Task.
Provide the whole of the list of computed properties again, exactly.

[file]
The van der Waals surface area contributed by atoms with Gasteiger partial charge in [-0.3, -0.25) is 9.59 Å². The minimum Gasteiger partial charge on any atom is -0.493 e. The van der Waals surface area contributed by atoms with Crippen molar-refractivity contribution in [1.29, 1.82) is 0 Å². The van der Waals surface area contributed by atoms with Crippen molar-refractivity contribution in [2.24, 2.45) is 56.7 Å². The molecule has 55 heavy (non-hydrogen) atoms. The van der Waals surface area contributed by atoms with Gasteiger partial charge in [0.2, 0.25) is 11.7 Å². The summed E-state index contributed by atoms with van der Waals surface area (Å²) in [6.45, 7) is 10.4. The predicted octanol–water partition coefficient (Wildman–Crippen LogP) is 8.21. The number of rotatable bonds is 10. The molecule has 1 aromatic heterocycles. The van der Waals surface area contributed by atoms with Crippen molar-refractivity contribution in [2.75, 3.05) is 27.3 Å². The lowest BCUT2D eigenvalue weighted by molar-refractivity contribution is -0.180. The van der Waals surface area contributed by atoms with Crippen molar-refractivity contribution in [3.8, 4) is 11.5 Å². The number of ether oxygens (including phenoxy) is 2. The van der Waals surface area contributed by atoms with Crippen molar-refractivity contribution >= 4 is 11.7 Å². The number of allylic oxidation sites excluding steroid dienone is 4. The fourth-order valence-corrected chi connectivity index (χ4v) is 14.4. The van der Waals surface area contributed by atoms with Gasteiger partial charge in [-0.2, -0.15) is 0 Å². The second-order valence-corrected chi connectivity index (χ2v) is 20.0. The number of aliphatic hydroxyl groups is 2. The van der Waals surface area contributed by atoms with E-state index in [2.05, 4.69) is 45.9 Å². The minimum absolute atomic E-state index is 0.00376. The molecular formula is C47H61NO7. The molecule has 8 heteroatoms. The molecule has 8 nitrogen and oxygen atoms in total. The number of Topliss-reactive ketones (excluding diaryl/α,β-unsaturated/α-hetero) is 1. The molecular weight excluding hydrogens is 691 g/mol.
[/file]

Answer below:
The van der Waals surface area contributed by atoms with Gasteiger partial charge in [-0.3, -0.25) is 9.59 Å². The minimum Gasteiger partial charge on any atom is -0.493 e. The van der Waals surface area contributed by atoms with Crippen molar-refractivity contribution in [1.29, 1.82) is 0 Å². The van der Waals surface area contributed by atoms with Crippen molar-refractivity contribution in [2.24, 2.45) is 56.7 Å². The molecule has 55 heavy (non-hydrogen) atoms. The van der Waals surface area contributed by atoms with Gasteiger partial charge in [0.2, 0.25) is 11.7 Å². The summed E-state index contributed by atoms with van der Waals surface area (Å²) in [6.45, 7) is 10.4. The predicted octanol–water partition coefficient (Wildman–Crippen LogP) is 8.21. The number of rotatable bonds is 10. The molecule has 1 aromatic heterocycles. The van der Waals surface area contributed by atoms with Crippen molar-refractivity contribution in [2.75, 3.05) is 27.3 Å². The lowest BCUT2D eigenvalue weighted by molar-refractivity contribution is -0.180. The van der Waals surface area contributed by atoms with Crippen molar-refractivity contribution in [3.8, 4) is 11.5 Å². The number of ether oxygens (including phenoxy) is 2. The van der Waals surface area contributed by atoms with Crippen molar-refractivity contribution >= 4 is 11.7 Å². The number of allylic oxidation sites excluding steroid dienone is 4. The fourth-order valence-corrected chi connectivity index (χ4v) is 14.4. The van der Waals surface area contributed by atoms with Gasteiger partial charge in [-0.2, -0.15) is 0 Å². The second-order valence-corrected chi connectivity index (χ2v) is 20.0. The number of aliphatic hydroxyl groups is 2. The van der Waals surface area contributed by atoms with E-state index in [2.05, 4.69) is 45.9 Å². The minimum absolute atomic E-state index is 0.00376. The molecular formula is C47H61NO7. The molecule has 8 heteroatoms. The molecule has 8 nitrogen and oxygen atoms in total. The number of Topliss-reactive ketones (excluding diaryl/α,β-unsaturated/α-hetero) is 1. The molecular weight excluding hydrogens is 691 g/mol.